Make prints from your phone: Impossible Instant Lab closer to reality
While Socialmatic is offering a print solution using a built-in zinc printer (and smaller prints), The Impossible Project has come up with a different approach to creating hard copies of digital images. The Impossible Project that took on the task of reproducing Polaroid instant film in 2008, has expanded their product line to include the Impossible Instant Lab thanks to a successful Kickstarter campaign. Similar to the analogue Daylab that Polaroid (and Fuji instant film) fans use(d) to create instant prints from 335mm and 120 film, transparencies, snapshot prints and 3D objects, the Instant Lab operates in much the same way using onscreen images from your iPhone as the source using the Impossible Project iPhone app. (The company is looking into developing an Android app.)
The process is very simple: launch the app, choose and crop an image, select the film type, set the timer and open the "shutter" (a small plate that slides out, exposing the film to the iPhone image). When the timer beeps, close the shutter, press the button and, voila! You have a print. You can see a demonstration in this video. You should be able to manually tweak the exposure time manually as well.
The app, which requires 3GS or newer iPhones and iOS 6.0 or later, is usable now, even without the Instant Lab. Images from the camera roll, shot directly with the camera or digital "scans" of prints made with the app can be shared to social media or in The Impossible Project's gallery. You can also shop for instant film directly from the app.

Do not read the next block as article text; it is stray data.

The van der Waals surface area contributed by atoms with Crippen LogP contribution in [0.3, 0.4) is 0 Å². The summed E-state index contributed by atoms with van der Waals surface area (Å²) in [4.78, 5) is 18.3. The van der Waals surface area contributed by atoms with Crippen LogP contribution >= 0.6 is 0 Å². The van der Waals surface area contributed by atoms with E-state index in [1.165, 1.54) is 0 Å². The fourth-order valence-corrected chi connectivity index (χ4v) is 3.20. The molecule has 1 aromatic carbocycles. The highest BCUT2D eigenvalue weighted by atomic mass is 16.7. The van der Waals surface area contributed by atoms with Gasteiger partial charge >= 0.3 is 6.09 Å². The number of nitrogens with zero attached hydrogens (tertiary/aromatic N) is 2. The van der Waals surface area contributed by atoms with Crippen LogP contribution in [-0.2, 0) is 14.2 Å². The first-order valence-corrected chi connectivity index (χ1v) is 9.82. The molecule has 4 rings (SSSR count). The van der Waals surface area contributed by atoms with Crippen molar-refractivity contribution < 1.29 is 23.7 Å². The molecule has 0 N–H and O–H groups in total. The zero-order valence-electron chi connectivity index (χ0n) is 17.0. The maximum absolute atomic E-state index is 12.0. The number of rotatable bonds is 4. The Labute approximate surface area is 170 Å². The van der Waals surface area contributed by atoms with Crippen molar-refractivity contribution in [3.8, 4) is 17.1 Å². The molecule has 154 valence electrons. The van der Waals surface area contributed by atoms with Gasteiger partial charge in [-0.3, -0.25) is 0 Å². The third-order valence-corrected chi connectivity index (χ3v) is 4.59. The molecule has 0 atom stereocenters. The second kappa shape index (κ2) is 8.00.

The Impossible Project announced on July 29 that the first batch of Impossible Instant Lab units were packed and ready to go to some Kickstarter backers. No exact ship date for the general public has been set. Some sites have reported a second wave of shipping by August 29, but we haven't been able to confirm that. The next update to shipping dates should be posted on the Kickstarter page around mid-August. Retail pricing is expected to be $299.
Given the popularity of apps such as Instagram and Hipstamatic, many iPhoneographers — and Lomo aficionados — will probably appreciate the soft, muted look that the Instant Lab is likely to produce. As a long-time Polaroid fan who still owns several cameras and Daylabs (and has a stash of old Polaroid film), I'm anxious to see this new Instant Lab in action. I've no doubt that it will work but my concern, after seeing prints shot with a camera using The Impossible Project film stock, is that the output will be even softer and more muted than Polaroid film. It's certainly possible that even filtered Instagram and Hipstamatic images may look sharper and produce more vibrant colors given that the iPhone screen is used as a source image for the Instant Lab. But the concept is intriguing and if/when we get our hands on a review unit, we'll fill you in on the details.
|Child and seal by APenza|
from Kids world
|Calatrava in Reggio Emilia by NCV|
from Your City - Telelens in the City
|Aurora's, Science and the Milky Way by man4mopar|
from My Best Photo of the Week